fresh figs

Figs Preserved in Honey Syrup

Last summer, I made fig jam for the first time, and it’s been a highlight of my picnic spreads and cheese trays ever since. This summer, I was lucky enough to score large batches of figs two weekends in a row. I love fresh figs, but their shelf life is painfully short. I restocked my jam supply, and then turned my attention to other preservation methods.

I liked the idea of keeping the fruits whole, and serving them with yogurt, hot cereal, cheese, or just alone. Fall project: find (or create) a cocktail recipe featuring the syrup! I used black mission figs, the variety I typically see in my area, but green figs would look beautiful for this recipe. Try wide-mouth pint jars for easy access to the fruits.

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Figs Preserved in Honey Syrup

From Put ’em Up, by Sherri Brooks Vinton

Makes about 9 pints

10 pounds figs, stemmed
6 cups water
2 cups honey
1 cup sugar
9 tablespoons bottled lemon juice (1 tablespoon per jar)

In a large saucepan, cover the figs with water by 2 inches and bring to a boil. Simmer for 2 minutes to soften the fruit. Drain.

Combine 6 cups water, honey, and sugar in another large saucepan, and bring to a boil, stirring to dissolve the sugar. Add the figs and gently boil them in the syrup for 5 minutes.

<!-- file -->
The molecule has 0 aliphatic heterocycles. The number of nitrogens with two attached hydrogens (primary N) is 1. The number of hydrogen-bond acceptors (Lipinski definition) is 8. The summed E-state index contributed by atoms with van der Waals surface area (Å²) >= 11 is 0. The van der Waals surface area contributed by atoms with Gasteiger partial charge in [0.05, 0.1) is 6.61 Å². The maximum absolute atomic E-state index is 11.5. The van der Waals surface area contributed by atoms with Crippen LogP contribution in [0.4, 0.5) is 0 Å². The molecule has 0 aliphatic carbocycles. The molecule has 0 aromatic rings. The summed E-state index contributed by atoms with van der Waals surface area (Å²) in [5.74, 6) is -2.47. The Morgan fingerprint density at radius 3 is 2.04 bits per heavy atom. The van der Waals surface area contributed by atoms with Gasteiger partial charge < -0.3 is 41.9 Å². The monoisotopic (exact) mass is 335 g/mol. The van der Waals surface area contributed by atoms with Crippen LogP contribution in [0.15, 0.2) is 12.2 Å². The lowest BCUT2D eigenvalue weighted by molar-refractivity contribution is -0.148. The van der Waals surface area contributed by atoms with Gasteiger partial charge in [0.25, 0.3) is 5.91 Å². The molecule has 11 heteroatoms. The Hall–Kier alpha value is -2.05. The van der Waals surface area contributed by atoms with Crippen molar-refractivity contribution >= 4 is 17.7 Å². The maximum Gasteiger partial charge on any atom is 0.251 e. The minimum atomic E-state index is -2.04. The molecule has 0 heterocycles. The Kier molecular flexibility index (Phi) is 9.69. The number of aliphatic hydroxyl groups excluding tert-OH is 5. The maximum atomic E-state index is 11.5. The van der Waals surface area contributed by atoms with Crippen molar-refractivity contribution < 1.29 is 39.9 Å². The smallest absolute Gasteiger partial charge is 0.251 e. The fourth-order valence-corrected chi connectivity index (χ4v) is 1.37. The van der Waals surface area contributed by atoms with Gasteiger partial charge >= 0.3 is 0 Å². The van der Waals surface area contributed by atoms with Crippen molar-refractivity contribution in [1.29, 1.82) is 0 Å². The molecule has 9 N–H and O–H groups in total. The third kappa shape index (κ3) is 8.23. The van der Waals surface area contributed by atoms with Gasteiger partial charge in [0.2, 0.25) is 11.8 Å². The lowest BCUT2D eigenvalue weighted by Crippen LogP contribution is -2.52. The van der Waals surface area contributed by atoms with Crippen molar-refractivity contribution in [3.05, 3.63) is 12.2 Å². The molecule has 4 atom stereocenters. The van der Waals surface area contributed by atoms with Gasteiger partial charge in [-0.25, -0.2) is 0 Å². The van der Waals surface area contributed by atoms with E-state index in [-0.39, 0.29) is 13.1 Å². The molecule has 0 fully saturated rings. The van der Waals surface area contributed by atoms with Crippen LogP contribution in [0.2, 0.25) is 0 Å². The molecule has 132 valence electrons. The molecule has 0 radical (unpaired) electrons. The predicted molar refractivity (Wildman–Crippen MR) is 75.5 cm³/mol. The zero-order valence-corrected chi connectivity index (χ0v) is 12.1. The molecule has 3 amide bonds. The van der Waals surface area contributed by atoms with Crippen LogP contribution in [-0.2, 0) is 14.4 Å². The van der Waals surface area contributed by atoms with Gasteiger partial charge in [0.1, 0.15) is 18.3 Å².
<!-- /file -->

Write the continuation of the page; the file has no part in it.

Pour 1 tablespoon of lemon juice into each clean, hot pint jar. Pack the jars gently but firmly with figs. Ladle hot syrup over the figs to cover by 1/2 inch, leaving 1/ inch headspace between the top of the liquid and the lid. Screw lids on the jars temporarily. Gently swirl each jar to release trapped air bubbles. Remove the lids and add syrup, if necessary, to achieve the proper headspace.

Can: Use the boiling-water method. Release trapped air. Wipe the rims clean; center lids on jars and screw on jar bands. Process for 45 minutes. turn off heat, remove canner lid, and let jars rest in the water for 5 minutes. Remove jars and set aside for 24 hours. Check seals, then store in a cool, dark place for up to 1 year.

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Sticky Fig Jam

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This should be a picture of an embarrassingly large picnic spread. I’m not talking Americana cold fried chicken and potato salad and pie picnic food (although I do love me some pie).

I’m talking prosciutto, salami, several cheeses, crusty bread, crackers, marinated vegetables, maybe some aged balsamic vinegar and good olive oil, and of course, more wine than you know you should have but don’t really care.

Just when you think you’ve perfected that picnic spread, fig jam walks in and blows your mind.

Game. Over. It’s that good.

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Fig jam is like strawberry’s sexy, more sophisticated older sister. Jam is also seriously easy, and is a great project for a novice canner if you’re so inclined. If not, you can refrigerate unprocessed jam for a few weeks.